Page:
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Pills to slow down your metabolism

Updated February 21, 2017

Certain medicines can speed up as well as slow down your metabolism--how much energy your body expands for a particular activity. Making such adjustments on your own, however, can be dangerous.

Many Hormones Contribute to Metabolism

Your metabolism is controlled by many hormones as well as neurotransmitters. You can adjust your metabolic rate by increasing or decreasing the levels of these substances in your body.

Thyroid Hormones

Thyroid hormones have a significant effect on metabolism. The higher the level of your thyroid hormones (including T4, T3 and Reverse Thyroid), the faster your metabolism. To reduce your metabolic rate, a doctor may prescribe Methimazole or Propyl-Thyracil (or PTU), which will reduce your thyroid activity and slow your metabolism. These drugs are used in cases of hyperthyroidism.

Beta blockers for Adrenalin

Adrenalin also increases your metabolic rate but excessive amounts may make you restless or jumpy. Beta blockers such as Propranolol can control adrenalin. These drugs do not necessarily reduce the amount of adrenalin produced by the body, but reduce the ability of adrenalin to work efficiently, thus slowing down your metabolism

Cortisol Makes You Fat and Fast

Cortisol is a hormone that can increase your metabolism, yet also make you fat. While a short burst of cortisol will increase the metabolic rate and supply your brain with lots of energy, a chronic elevation in cortisol levels can make you fat, especially around the midsection. Aminoglutethimide can lower cortisol levels, but the drug can have serious side effects.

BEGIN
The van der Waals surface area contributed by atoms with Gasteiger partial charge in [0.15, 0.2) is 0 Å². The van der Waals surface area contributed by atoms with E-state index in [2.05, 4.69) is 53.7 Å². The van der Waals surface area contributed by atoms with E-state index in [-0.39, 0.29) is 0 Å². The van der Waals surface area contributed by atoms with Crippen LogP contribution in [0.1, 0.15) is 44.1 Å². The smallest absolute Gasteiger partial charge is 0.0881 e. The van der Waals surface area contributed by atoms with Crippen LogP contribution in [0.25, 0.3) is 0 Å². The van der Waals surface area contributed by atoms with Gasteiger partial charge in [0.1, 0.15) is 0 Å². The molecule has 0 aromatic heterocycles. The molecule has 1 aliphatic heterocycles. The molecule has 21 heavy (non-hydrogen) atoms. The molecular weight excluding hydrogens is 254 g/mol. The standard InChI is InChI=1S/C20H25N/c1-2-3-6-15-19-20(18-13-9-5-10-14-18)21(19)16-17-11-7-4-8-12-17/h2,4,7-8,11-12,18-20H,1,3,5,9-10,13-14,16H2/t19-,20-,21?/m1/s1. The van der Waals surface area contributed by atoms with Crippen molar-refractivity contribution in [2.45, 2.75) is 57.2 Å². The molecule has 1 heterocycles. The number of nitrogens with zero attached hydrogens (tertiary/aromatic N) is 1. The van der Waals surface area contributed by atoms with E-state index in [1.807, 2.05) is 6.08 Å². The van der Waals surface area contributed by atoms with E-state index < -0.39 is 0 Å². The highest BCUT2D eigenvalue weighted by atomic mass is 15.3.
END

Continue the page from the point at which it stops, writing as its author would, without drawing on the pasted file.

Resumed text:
Do Not Self-Medicate

Medicines that can bring down your metabolic rate are all prescription drugs and can have serious side effects. Reducing cortisol levels too much is especially dangerous and may even lead to death. Take these medications under a doctor's supervision.

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About the Author

Hunkar Ozyasar is the former high-yield bond strategist for Deutsche Bank. He has been quoted in publications including "Financial Times" and the "Wall Street Journal." His book, "When Time Management Fails," is published in 12 countries while Ozyasar’s finance articles are featured on Nikkei, Japan’s premier financial news service. He holds a Master of Business Administration from Kellogg Graduate School.